Ward received his early education in the free public schools of Boston. In 1770 at the request of his uncle Nicholas Boylston, he dropped his surname of Hallowell and changed it to his uncle's name, Boylston, who promised to leave him certain large estates in his will.
In 1773, Boylston left Boston for an extended journey through Europe and Asia. In 1775 he arrived in London, living there for twenty-five years and in various aspects of trade.
In 1800 he returned to Boston.

Old maps often do not match the parallel nature of the current street names, as in the following new maps. It is to be assumed that shifts in street placements and names have occurred over time.

The area of the bombings on Boylston Street are graphically shown above.

This is a significant symbolic site that was picked for a reason.

That motivation remains to be discovered.


Cory Panshin said...

The Copley Square area in general is of some interest. I found a long article which argues that it deserves to be considered the intellectual epicenter of American culture. The quote below is from a section on the founding of MIT -- whose first location was in Copley Square.

The trajectory toward Copley Square of its formative historical figures was frequently a long one. Thus it was that in the mid-1830s, while the Back Bay was still under water, and William Barton Rogers was a University of Virginia geologist tramping all over that state leading its geological survey, Boston Brahmin John Lowell Jr., the son of “textile spy” Francis Cabot Lowell, was making his way up the Nile toward Luxor in Upper Egypt. He was on a voyage somewhat “in the steps of Marco Polo” that he had undertaken in aid of healing from the death within an 18 month period of his young wife and two daughters. He sailed out of Boston Harbor in 1831 never to return. Five years later he was dead, at only 37, in Bombay. Lowell, however, dreamed as radical a dream as Rogers, a dream which arose fundamentally out of a deep knowledge of his native cultures needs. And before his early death he fulfilled it: indeed, important aspects of three founding institutions of Copley Square can be traced back to Lowell’s dream, which Edward Weeks detailed in his The Lowells and their Institute:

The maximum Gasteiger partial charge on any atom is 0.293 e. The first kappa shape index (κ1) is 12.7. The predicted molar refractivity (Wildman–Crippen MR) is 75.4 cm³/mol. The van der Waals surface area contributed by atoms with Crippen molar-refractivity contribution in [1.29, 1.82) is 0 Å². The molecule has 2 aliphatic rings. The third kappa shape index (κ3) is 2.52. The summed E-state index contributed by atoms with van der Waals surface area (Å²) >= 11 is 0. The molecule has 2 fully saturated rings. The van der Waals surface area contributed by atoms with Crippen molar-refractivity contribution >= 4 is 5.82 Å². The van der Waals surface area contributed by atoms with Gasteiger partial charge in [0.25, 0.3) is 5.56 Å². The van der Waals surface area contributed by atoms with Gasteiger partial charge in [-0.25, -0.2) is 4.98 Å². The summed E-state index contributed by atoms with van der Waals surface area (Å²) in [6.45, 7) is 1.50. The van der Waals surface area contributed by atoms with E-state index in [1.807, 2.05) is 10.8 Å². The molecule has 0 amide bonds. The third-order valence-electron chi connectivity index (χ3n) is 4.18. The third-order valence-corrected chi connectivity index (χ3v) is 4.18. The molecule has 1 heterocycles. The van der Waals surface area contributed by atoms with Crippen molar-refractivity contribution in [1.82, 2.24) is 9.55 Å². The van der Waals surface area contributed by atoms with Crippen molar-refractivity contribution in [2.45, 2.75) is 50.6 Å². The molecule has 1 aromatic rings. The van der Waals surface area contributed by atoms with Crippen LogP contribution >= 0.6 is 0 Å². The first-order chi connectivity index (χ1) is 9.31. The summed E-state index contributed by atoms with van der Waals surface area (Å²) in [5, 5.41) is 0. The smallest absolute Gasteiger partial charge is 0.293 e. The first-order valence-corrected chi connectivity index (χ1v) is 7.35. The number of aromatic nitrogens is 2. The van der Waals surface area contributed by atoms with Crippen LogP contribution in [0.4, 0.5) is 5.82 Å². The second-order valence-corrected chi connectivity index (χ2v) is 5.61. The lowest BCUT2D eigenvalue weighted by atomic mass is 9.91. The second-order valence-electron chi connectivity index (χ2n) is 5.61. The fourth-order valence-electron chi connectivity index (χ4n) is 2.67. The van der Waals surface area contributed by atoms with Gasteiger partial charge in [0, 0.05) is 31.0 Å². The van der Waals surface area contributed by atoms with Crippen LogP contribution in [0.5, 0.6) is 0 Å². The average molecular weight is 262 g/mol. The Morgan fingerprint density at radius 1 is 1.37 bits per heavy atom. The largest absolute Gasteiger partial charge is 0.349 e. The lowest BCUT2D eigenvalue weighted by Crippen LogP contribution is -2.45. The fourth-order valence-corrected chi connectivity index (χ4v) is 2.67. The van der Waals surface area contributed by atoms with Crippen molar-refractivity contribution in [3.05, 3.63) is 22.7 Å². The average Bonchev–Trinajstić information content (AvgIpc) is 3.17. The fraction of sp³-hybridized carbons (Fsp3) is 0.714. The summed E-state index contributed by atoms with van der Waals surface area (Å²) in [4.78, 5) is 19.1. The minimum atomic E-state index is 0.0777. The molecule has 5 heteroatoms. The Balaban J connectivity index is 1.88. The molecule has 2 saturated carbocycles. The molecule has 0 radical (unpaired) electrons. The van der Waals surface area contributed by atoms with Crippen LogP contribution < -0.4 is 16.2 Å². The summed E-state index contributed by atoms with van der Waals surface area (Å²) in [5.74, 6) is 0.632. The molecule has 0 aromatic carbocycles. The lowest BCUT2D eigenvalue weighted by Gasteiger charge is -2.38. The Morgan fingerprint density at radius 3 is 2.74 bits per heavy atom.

"[Lowell] established his headquarters on the top of a ruined palace at Luxor and set about examining the remains of the Pharaohs. . . . .[On] April 1,1835 he turns to his friend and trustee, John Amory Lowell, to elaborate on the will he had signed before leaving Boston. . . . He states his purpose simply.

"‘As the prosperity of my native land, New England, which is sterile and unproductive, must depend . . 1st, on the moral qualities, and 2dly, on the intelligence and information of its inhabitants, I am desirous of trying to contribute this second object . . . and I wish courses of lectures to be established on physics and chemistry with their application to the arts, also on botany, zoology, geology . . . .[and on] the literature and eloquence of our language and even on those of foreign nations.’"

Cory Panshin said...

Also, for whatever it's worth, the Green Dragon Tavern was where the Boston Tea Party was planned. Not that I think this implicates the present-day Tea Partiers, who for the most part seem to have little grasp of their own supposed history.